America: Empire or global welfare provider?
Recently on Ether Zone, there has been some debate over whether “empire” is an appropriate word to describe the United States, either presently or as some would like to see it reconstituted in the future. Columnists such as Justin Raimondo have argued that increasing American interventionism points to a nation that is becoming an empire rather than the republic of its founding. Other columnists, most notably Sentry, have contended that the U.S. is behaving precisely the opposite of an empire, by ceding power, sovereignty and wealth to the rest of the world. Can such divergent analyses possibly be reconciled?
There are reasons to take both viewpoints seriously. Let us first posit that however little regard one has for our government, Americans tend to want to do the right thing even if they do not always do so. There is little American enthusiasm for achieving malevolent world domination. Such designs have no place in our foreign policy.
Nevertheless, there are two very different trends at work that deviate from the American constitutional republic. One suggests that national sovereignty is an outmoded model that should be replaced by supranational organizations like the European Union or the United Nations. The other suggests that U.S. national interests dictate an ever-expanding projection of American force across the globe to both combat and prevent countless threats.
Sentry notices an outflow of foreign aid and other expenditure of U.S. treasure on behalf of other countries and globalist causes. He recently wrote, “Global welfarism is antonymous to imperialism.” This global welfarism is fed by the idea that the U.S. is an oppressor that should compensate a larger number of victim nations.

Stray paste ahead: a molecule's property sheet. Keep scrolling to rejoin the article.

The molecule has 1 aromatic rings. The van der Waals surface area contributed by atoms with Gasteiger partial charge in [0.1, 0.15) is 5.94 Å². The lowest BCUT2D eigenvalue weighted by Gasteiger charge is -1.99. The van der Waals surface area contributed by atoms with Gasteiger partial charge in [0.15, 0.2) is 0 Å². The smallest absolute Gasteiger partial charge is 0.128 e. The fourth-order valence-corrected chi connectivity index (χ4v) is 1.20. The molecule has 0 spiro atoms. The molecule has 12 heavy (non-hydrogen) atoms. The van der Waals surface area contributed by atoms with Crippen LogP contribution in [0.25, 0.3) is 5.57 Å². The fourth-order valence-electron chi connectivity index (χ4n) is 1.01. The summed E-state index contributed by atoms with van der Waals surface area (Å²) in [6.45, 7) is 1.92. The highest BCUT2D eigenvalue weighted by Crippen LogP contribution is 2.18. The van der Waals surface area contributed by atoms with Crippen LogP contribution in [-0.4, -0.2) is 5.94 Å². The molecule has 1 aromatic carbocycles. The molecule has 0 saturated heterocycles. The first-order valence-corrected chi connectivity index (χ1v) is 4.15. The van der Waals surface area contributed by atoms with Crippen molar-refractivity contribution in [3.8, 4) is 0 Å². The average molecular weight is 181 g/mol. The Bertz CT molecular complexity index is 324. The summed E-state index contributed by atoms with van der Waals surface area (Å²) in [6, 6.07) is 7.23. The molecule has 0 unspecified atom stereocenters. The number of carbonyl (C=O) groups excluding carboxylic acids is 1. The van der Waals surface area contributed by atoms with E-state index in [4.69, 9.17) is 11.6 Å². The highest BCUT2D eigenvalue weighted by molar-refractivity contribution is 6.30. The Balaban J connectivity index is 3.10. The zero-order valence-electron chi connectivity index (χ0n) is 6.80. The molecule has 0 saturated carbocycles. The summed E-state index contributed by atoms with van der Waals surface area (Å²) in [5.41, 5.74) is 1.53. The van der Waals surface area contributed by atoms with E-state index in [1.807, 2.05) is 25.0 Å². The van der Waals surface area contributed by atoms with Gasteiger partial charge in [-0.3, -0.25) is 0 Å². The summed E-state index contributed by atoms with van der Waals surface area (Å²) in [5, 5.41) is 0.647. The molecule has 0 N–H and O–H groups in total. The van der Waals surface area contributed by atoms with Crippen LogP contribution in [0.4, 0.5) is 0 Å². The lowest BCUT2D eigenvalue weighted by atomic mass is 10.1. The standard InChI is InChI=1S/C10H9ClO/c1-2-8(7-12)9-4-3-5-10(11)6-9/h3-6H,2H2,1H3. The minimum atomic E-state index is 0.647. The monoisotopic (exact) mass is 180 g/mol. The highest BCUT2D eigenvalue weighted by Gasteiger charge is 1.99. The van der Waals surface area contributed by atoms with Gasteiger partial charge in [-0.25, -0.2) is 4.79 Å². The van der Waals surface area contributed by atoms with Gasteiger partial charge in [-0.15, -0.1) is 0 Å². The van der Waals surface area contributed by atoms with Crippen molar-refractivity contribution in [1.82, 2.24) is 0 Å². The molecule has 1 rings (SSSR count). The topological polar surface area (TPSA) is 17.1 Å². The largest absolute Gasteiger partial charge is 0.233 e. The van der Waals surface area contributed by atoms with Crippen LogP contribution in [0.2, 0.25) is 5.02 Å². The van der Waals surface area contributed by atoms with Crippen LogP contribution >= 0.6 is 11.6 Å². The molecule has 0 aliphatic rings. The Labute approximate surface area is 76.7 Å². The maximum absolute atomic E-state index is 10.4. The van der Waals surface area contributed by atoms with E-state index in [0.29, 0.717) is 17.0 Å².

I have written about this idea in a previous article. Hudson Institute senior fellow John Fonte has named this transnational progressivism. Although this ideology is anti-Western – or at least explicitly seeking the development to post-Western societies – it is Western in origin. Its core doctrines include a preference for group identity over individuality, the Orwellian notion that some groups are more equal than others and post-nationalism or trans-nationalism that offers allegiance to governing units that transcend the nation-state. Proportional representation and group coalitions would therefore replace more conventional democracy, assimilation into a preexisting civic culture would cease to be a valid immigration policy goal for Western nations and the “evolving norms of international law” would increasingly become more important than the laws of nation-states, including the U.S. Constitution.
Transnational progressivism has most obviously taken root in Europe, where the EU clearly is based on several of these key premises. But that does not mean that there is no support for it within the U.S. Post-national and transnational concepts are currently fashionable in American academia. In the debate over Iraq, we hear political leaders warn us of the importance of “world opinion” and heeding U.N. mandates. Others support international agreements like the International Criminal Court and the economically dangerous Kyoto accord, irrespective of concerns about national sovereignty and sound arguments that these treaties are inimical to U.S. interests.
Whether those advancing these positions realize it or not, these arguments are influenced by transnational progressive ideas. Similarly, such ideas influence immigration policy, where the traditional concept of “Americanization” is starting to be questioned and there is talk about a migration deal with Mexico that would make our borders more “transparent.” However, as Fonte observed, taken to its logical conclusion, transnational progressivism is not only post-national, but also post-liberal democratic, post-constitutional and post-American.